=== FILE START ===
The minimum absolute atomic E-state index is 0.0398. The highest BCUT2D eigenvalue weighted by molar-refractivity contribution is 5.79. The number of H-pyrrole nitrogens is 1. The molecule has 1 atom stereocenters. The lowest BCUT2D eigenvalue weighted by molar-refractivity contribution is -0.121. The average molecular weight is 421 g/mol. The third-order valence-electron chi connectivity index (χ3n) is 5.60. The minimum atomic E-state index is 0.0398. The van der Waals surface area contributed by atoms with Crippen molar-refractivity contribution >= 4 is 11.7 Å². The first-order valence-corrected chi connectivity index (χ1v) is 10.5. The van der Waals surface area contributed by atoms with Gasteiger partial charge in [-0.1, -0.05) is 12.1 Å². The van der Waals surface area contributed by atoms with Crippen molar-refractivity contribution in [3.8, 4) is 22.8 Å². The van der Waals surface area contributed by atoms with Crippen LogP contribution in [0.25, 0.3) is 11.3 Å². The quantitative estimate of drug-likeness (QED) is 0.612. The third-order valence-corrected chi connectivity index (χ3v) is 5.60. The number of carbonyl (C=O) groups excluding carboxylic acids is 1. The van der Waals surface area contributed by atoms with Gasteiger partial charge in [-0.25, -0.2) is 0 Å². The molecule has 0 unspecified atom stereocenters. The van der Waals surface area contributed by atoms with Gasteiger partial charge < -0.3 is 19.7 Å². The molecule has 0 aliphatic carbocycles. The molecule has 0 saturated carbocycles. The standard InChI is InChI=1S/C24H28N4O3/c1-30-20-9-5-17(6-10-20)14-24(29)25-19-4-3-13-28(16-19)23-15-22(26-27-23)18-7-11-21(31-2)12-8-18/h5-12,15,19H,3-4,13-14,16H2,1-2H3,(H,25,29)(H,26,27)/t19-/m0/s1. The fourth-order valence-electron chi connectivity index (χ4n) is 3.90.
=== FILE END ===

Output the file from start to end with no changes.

The minimum absolute atomic E-state index is 0.0398. The highest BCUT2D eigenvalue weighted by molar-refractivity contribution is 5.79. The number of H-pyrrole nitrogens is 1. The molecule has 1 atom stereocenters. The lowest BCUT2D eigenvalue weighted by molar-refractivity contribution is -0.121. The average molecular weight is 421 g/mol. The third-order valence-electron chi connectivity index (χ3n) is 5.60. The minimum atomic E-state index is 0.0398. The van der Waals surface area contributed by atoms with Crippen molar-refractivity contribution >= 4 is 11.7 Å². The first-order valence-corrected chi connectivity index (χ1v) is 10.5. The van der Waals surface area contributed by atoms with Gasteiger partial charge in [-0.1, -0.05) is 12.1 Å². The van der Waals surface area contributed by atoms with Crippen molar-refractivity contribution in [3.8, 4) is 22.8 Å². The van der Waals surface area contributed by atoms with Crippen LogP contribution in [0.25, 0.3) is 11.3 Å². The quantitative estimate of drug-likeness (QED) is 0.612. The third-order valence-corrected chi connectivity index (χ3v) is 5.60. The number of carbonyl (C=O) groups excluding carboxylic acids is 1. The van der Waals surface area contributed by atoms with Gasteiger partial charge in [-0.25, -0.2) is 0 Å². The molecule has 0 unspecified atom stereocenters. The van der Waals surface area contributed by atoms with Gasteiger partial charge < -0.3 is 19.7 Å². The molecule has 0 aliphatic carbocycles. The molecule has 0 saturated carbocycles. The standard InChI is InChI=1S/C24H28N4O3/c1-30-20-9-5-17(6-10-20)14-24(29)25-19-4-3-13-28(16-19)23-15-22(26-27-23)18-7-11-21(31-2)12-8-18/h5-12,15,19H,3-4,13-14,16H2,1-2H3,(H,25,29)(H,26,27)/t19-/m0/s1. The fourth-order valence-electron chi connectivity index (χ4n) is 3.90.